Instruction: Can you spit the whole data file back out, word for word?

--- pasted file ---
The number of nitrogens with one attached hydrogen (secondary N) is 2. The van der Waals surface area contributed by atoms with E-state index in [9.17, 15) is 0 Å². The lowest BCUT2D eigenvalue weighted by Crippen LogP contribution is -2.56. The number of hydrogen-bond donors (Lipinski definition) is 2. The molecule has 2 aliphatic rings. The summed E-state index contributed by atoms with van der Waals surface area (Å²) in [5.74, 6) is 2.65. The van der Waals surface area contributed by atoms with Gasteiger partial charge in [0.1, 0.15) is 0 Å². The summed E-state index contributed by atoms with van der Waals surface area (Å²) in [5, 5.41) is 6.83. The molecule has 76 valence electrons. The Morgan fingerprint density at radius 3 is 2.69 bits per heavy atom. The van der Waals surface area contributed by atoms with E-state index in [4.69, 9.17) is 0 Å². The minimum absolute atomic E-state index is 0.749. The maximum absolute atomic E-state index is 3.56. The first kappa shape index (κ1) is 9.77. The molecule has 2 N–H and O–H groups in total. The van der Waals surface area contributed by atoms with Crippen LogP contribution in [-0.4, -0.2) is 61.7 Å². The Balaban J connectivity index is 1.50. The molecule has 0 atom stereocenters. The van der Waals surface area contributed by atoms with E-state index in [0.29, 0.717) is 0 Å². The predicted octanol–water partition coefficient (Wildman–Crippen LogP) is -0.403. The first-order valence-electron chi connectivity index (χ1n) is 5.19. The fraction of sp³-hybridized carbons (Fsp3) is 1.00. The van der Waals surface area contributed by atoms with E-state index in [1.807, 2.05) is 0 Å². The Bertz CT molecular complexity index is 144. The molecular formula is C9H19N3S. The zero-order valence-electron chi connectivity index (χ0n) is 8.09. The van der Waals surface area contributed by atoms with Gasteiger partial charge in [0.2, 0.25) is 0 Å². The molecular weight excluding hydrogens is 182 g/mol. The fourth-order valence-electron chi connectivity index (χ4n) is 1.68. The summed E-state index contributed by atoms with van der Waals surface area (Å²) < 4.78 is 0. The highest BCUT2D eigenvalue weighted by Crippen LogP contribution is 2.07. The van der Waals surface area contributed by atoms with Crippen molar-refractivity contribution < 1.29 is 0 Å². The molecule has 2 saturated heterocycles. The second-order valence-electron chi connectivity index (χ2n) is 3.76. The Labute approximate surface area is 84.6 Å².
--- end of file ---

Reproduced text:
The number of nitrogens with one attached hydrogen (secondary N) is 2. The van der Waals surface area contributed by atoms with E-state index in [9.17, 15) is 0 Å². The lowest BCUT2D eigenvalue weighted by Crippen LogP contribution is -2.56. The number of hydrogen-bond donors (Lipinski definition) is 2. The molecule has 2 aliphatic rings. The summed E-state index contributed by atoms with van der Waals surface area (Å²) in [5.74, 6) is 2.65. The van der Waals surface area contributed by atoms with Gasteiger partial charge in [0.1, 0.15) is 0 Å². The summed E-state index contributed by atoms with van der Waals surface area (Å²) in [5, 5.41) is 6.83. The molecule has 76 valence electrons. The Morgan fingerprint density at radius 3 is 2.69 bits per heavy atom. The van der Waals surface area contributed by atoms with E-state index in [4.69, 9.17) is 0 Å². The minimum absolute atomic E-state index is 0.749. The maximum absolute atomic E-state index is 3.56. The first kappa shape index (κ1) is 9.77. The molecule has 2 N–H and O–H groups in total. The van der Waals surface area contributed by atoms with Crippen LogP contribution in [-0.4, -0.2) is 61.7 Å². The Balaban J connectivity index is 1.50. The molecule has 0 atom stereocenters. The van der Waals surface area contributed by atoms with E-state index in [0.29, 0.717) is 0 Å². The predicted octanol–water partition coefficient (Wildman–Crippen LogP) is -0.403. The first-order valence-electron chi connectivity index (χ1n) is 5.19. The fraction of sp³-hybridized carbons (Fsp3) is 1.00. The van der Waals surface area contributed by atoms with E-state index in [1.807, 2.05) is 0 Å². The Bertz CT molecular complexity index is 144. The molecular formula is C9H19N3S. The zero-order valence-electron chi connectivity index (χ0n) is 8.09. The van der Waals surface area contributed by atoms with Gasteiger partial charge in [0.2, 0.25) is 0 Å². The molecular weight excluding hydrogens is 182 g/mol. The fourth-order valence-electron chi connectivity index (χ4n) is 1.68. The summed E-state index contributed by atoms with van der Waals surface area (Å²) < 4.78 is 0. The highest BCUT2D eigenvalue weighted by Crippen LogP contribution is 2.07. The van der Waals surface area contributed by atoms with Crippen molar-refractivity contribution < 1.29 is 0 Å². The molecule has 2 saturated heterocycles. The second-order valence-electron chi connectivity index (χ2n) is 3.76. The Labute approximate surface area is 84.6 Å².